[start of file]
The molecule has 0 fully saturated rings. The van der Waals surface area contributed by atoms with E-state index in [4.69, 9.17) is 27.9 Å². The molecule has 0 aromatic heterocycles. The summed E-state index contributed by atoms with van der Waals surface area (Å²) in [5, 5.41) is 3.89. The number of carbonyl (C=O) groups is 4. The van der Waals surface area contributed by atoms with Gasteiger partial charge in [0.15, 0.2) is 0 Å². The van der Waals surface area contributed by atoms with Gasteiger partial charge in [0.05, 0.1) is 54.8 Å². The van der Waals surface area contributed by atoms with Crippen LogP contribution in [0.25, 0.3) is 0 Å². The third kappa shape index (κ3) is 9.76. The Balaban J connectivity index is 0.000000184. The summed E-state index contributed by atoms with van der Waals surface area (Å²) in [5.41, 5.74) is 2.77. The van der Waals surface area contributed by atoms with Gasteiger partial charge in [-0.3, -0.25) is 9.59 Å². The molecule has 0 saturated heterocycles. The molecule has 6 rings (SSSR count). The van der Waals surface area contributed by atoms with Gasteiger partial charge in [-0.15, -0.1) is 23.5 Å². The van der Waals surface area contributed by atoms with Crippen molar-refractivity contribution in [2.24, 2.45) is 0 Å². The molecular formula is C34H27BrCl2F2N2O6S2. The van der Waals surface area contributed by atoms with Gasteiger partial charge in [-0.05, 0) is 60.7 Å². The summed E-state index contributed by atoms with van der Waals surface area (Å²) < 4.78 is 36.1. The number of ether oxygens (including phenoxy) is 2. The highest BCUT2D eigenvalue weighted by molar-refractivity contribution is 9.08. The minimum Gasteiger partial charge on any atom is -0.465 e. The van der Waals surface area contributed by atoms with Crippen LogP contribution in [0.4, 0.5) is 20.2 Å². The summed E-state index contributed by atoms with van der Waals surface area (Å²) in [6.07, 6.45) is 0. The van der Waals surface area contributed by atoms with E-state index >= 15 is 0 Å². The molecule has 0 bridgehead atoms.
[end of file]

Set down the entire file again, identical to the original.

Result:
The molecule has 0 fully saturated rings. The van der Waals surface area contributed by atoms with E-state index in [4.69, 9.17) is 27.9 Å². The molecule has 0 aromatic heterocycles. The summed E-state index contributed by atoms with van der Waals surface area (Å²) in [5, 5.41) is 3.89. The number of carbonyl (C=O) groups is 4. The van der Waals surface area contributed by atoms with Gasteiger partial charge in [0.15, 0.2) is 0 Å². The van der Waals surface area contributed by atoms with Gasteiger partial charge in [0.05, 0.1) is 54.8 Å². The van der Waals surface area contributed by atoms with Crippen LogP contribution in [0.25, 0.3) is 0 Å². The third kappa shape index (κ3) is 9.76. The Balaban J connectivity index is 0.000000184. The summed E-state index contributed by atoms with van der Waals surface area (Å²) in [5.41, 5.74) is 2.77. The van der Waals surface area contributed by atoms with Gasteiger partial charge in [-0.3, -0.25) is 9.59 Å². The molecule has 0 saturated heterocycles. The molecule has 6 rings (SSSR count). The van der Waals surface area contributed by atoms with Gasteiger partial charge in [-0.15, -0.1) is 23.5 Å². The van der Waals surface area contributed by atoms with Crippen molar-refractivity contribution in [2.24, 2.45) is 0 Å². The molecular formula is C34H27BrCl2F2N2O6S2. The van der Waals surface area contributed by atoms with Gasteiger partial charge in [-0.05, 0) is 60.7 Å². The summed E-state index contributed by atoms with van der Waals surface area (Å²) < 4.78 is 36.1. The number of ether oxygens (including phenoxy) is 2. The highest BCUT2D eigenvalue weighted by molar-refractivity contribution is 9.08. The minimum Gasteiger partial charge on any atom is -0.465 e. The van der Waals surface area contributed by atoms with Crippen LogP contribution in [0.4, 0.5) is 20.2 Å². The summed E-state index contributed by atoms with van der Waals surface area (Å²) in [6.07, 6.45) is 0. The van der Waals surface area contributed by atoms with E-state index >= 15 is 0 Å². The molecule has 0 bridgehead atoms.